The Corwin was reported to be capable of 12 knots under sail (48 hour average with a beam wind), 11.5 knots under steam alone, and 13–14 knots under combined power.[22] In 1900, her speed (probably cruising speed) was reported as 9 knots.[23] Details of the Corwin's original three-gun armament are not available.[24] In 1891 she reportedly carried four three-inch breech-loading rifles and two Gatling guns. In July 1891, the New York Times reported that she would be rearmed with six-pounder Hotchkiss rapid-fire guns.[25]

Federal career[edit]

Corwin caught and lifted by ice floes, Bering Sea, 1880
Corwin entering a lead 1884

The Corwin spent her entire career in the Pacific and Arctic oceans; her home port throughout her government service was San Francisco. She made her first trip to northern waters in 1877 under Captain J.W. White.[26] In 1880 and 1881 with Calvin L. Hooper commanding and Michael Healy as Executive Officer, she searched in the Arctic for the USS Jeanette, a lost exploration vessel, and two lost whalers, Vigilant and Mount Wollaston. For this expedition, she was sheathed with one-inch oak planks from two feet above the water line to six feet below, with the oak applied over the copper and secured with 2.5 inch composition nails . Also added was an ice-breaking attachment for her bow, constructed of 3/8 inch iron plate, which could be put in place when needed.[27][28] Captain Hooper sent out exploratory parties by dogsled along the Siberian arctic coast. Artifacts and stories collected from the Chukchi residents of the coast confirmed that the Vigilant had been lost with no survivors, and apparently had picked up survivors from the Mount Wollaston before her own disaster.[29] In the course of the Corwin's 1880 cruise, Captain Hooper located and mapped coal deposits in cliffs east of Cape Lisburne, Alaska, previously discovered by Captain E.E. Smith, the Corwin's ice pilot. The crew mined coal from these deposits in both 1880 and 1881, and the site has since been known as the Corwin coal mine.

In 1881 the Corwin carried a scientific detachment including John Muir, Irving C. Rosse, M.D., and Edward W. Nelson, and in the course of the search for the Jeanette landed parties on Herald and Wrangel Islands in the Chukchi Sea. In 1882, with Michael Healy as Captain, the Corwin was dispatched to St Lawrence Bay to pick up the stranded crew of the USS Rodgers, another ship of the Jeanette search which burned while overwintering in Siberia. The Rodgers crew was picked up by the whaler North Star and later transferred to the Corwin which returned them to San Francisco.[30] That same year she participated in the shelling and burning of the Tlingit village Angoon in retaliation for a hostage-taking incident. A contemporary letter discovered about 1990 partly confirms and partly refutes the official Navy account of this incident.[31][32][33][34][35] Her voyages in 1884 and 1885 included explorations by boat detachments of the Kobuk (1884 and 1885; Healy wrote Kowak) and Noatak (1885) rivers in Alaska and the first ascent and investigation of the newly formed Bogoslof volcano in the Aleutians.[36]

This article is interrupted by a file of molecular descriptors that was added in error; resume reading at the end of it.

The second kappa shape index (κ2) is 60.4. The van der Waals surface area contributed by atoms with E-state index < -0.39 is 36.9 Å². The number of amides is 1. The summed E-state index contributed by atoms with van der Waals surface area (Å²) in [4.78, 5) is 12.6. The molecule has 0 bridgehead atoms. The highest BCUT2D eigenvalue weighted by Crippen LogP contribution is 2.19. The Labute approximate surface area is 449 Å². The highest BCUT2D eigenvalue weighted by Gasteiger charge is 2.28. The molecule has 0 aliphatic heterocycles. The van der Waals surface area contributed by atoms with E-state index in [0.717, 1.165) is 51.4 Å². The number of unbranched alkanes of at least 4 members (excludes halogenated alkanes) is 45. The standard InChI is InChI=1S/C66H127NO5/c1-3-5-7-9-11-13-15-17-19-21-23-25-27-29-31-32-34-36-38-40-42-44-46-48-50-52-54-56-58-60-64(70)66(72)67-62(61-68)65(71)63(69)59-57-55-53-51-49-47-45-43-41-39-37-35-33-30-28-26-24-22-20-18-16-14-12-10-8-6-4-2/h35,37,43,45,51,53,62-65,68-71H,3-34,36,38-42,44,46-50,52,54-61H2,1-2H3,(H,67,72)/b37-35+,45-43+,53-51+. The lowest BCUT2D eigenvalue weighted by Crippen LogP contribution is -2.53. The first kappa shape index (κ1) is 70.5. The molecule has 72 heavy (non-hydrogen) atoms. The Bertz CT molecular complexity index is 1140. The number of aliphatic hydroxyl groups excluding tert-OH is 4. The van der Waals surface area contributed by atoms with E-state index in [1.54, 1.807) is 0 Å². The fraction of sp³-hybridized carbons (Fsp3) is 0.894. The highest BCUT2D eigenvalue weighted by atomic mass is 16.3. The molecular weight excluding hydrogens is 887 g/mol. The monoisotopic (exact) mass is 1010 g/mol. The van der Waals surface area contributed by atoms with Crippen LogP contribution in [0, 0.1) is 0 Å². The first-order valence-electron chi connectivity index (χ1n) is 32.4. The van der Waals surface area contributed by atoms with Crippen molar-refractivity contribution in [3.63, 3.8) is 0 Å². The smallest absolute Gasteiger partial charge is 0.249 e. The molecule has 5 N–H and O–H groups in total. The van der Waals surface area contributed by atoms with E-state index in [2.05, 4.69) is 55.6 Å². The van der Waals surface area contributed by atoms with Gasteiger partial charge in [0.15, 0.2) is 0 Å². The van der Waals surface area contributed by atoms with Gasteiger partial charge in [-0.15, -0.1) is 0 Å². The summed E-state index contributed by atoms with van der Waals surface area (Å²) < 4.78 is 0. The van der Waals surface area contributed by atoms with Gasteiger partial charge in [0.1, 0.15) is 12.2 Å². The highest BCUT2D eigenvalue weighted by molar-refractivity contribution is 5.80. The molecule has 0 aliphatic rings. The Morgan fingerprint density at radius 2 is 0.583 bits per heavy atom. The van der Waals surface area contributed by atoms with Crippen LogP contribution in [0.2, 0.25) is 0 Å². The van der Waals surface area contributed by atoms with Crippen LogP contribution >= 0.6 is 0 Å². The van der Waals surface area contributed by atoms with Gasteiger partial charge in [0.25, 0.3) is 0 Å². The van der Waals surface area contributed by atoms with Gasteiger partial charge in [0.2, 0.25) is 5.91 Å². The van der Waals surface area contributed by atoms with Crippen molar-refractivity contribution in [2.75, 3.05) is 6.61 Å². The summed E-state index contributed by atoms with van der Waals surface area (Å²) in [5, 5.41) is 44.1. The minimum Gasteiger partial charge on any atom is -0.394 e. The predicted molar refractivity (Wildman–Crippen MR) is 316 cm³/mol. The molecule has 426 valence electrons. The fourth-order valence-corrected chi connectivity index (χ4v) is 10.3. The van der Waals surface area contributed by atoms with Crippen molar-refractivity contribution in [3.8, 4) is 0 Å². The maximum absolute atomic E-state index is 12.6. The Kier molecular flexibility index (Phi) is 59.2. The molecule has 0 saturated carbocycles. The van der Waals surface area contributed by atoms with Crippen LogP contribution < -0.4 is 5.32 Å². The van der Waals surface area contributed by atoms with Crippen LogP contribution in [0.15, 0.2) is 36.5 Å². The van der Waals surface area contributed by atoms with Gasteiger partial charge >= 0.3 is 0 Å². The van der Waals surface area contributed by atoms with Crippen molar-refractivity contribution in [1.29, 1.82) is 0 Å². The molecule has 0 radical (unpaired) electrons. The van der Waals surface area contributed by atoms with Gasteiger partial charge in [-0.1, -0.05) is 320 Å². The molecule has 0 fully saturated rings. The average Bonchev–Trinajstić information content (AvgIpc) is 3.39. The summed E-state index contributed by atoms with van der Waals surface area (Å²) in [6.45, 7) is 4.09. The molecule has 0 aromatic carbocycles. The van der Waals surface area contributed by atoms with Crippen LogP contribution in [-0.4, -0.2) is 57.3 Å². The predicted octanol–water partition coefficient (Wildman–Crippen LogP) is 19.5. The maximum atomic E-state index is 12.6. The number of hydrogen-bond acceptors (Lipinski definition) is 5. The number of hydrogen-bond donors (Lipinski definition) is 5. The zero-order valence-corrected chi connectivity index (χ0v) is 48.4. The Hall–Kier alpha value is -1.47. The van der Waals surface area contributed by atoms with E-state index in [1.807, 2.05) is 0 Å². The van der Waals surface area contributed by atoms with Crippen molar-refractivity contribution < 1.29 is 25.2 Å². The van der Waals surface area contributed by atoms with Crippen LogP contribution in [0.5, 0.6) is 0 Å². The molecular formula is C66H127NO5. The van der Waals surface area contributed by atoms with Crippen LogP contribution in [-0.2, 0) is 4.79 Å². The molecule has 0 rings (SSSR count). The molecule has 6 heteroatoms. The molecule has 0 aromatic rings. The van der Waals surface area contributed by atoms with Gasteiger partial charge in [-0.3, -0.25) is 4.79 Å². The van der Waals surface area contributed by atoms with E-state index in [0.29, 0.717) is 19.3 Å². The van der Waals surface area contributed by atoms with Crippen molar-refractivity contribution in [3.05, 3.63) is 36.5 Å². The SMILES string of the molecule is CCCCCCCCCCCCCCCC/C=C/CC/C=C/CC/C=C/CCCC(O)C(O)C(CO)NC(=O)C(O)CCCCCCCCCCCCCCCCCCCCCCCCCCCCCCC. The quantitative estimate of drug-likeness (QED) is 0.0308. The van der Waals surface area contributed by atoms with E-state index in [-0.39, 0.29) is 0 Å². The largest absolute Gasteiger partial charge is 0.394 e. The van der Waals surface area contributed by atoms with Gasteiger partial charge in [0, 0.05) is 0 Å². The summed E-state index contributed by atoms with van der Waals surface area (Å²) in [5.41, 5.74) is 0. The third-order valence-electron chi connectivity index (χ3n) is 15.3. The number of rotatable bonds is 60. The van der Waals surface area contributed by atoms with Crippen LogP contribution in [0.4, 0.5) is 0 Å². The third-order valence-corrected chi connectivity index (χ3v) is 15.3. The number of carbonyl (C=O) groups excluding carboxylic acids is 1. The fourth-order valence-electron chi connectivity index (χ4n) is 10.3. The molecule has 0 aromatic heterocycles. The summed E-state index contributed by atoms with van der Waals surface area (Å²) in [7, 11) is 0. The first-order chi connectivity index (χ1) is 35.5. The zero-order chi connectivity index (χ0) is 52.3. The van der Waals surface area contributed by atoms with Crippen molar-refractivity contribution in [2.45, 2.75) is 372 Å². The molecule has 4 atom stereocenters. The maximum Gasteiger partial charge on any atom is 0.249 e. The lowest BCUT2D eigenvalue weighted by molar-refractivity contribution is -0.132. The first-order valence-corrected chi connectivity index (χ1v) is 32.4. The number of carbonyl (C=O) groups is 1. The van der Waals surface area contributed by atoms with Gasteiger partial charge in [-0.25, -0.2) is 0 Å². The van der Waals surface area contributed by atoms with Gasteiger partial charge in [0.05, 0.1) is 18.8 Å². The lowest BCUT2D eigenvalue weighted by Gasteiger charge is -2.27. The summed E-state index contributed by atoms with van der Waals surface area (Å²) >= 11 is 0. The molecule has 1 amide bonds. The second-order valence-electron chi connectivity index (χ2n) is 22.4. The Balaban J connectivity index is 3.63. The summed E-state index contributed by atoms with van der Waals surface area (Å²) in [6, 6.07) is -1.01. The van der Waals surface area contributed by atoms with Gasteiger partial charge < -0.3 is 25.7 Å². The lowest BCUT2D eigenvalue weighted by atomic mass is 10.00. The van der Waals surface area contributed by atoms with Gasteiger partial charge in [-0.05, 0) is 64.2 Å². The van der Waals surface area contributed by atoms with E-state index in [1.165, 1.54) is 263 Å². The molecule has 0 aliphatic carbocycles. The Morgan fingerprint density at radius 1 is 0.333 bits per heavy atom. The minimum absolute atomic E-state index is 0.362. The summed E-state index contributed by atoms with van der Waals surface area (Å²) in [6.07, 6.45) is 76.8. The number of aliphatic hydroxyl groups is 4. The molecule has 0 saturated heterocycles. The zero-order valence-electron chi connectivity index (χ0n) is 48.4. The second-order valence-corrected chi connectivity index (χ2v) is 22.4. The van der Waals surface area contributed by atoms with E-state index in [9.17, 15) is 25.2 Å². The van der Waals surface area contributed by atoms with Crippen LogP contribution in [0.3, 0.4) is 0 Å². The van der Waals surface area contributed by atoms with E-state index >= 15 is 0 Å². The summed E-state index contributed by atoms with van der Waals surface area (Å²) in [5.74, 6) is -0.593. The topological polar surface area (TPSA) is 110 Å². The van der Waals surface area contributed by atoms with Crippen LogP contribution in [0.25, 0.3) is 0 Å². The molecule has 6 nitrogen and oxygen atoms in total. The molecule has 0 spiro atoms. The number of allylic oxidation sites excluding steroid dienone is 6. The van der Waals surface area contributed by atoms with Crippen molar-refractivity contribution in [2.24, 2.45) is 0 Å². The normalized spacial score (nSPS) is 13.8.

The Corwin was replaced on the Arctic patrol by the USRC Bear starting in 1886. Among the reasons for this change was the Corwin's limited coal capacity which interfered with long cruises.[37] The Corwin returned to the Bering Sea in 1886 and from 1890 to 1897 to combat fur seal poaching.[38] In December 1893 she carried dispatches to US ambassador Albert S. Willis in Hawaii at the height of the political crisis following the deposition of Queen Liliuokalani. Corwin's arrival there caused some consternation since it was thought it might signal US intervention to restore the queen.[39] The Corwin went into the dockyard at Quartermaster Harbor, Washington for extensive repairs including refastening and some engine work before the 1896 season.[40][41] She operated under Navy orders with a Revenue Service crew during the Spanish American War, serving around San Diego, and was returned to the United States Treasury Department in August 1898.[42] She was back in service in Alaska in 1899[43][44] The Corwin was sold out of the service February 14, 1900 for $16500 and was replaced on the Bering Sea patrol by the USRC Manning. The Corwin remained active in the Bering Sea as a merchant and charter vessel after she was sold.[45]

Wrangel Island as seen from the top of Herald Island by a member of the Corwin party, 1881

Merchant career[edit]

Minerals exploration[edit]

In 1900 Ellsworth Luce West, a whaling captain from Martha's Vineyard, and some Boston investors formed a company to develop the coal deposits near Cape Lisburne to supply the Nome market. Needing a suitable ship, they entered the winning bid for the Corwin and organized as the Corwin Trading Company. The project increased in scope when one investor (veteran prospector, engineer, and writer A.G. Kingsbury) pledged Nome gold claims for his shares. Although Kingsbury described them as "conservative Boston capitalists" the investors appear to have been as much enthusiasts as any Nome prospectors; all insisted on joining the expedition.[46][47] To create cargo space in the Corwin, West had the entire wardroom torn out. The lost accommodations were replaced with a cabin constructed from the stern to the engine room, creating a raised poop deck.[48] This modification is shown clearly in a 1902 photograph.[49] West describes the Corwin as brig-rigged in this period, but photos from 1900 continue to show a gaff on the foremast and no yards crossed on the mainmast, so this is more a difference of terminology than a change of sail-plan.[50][51][52]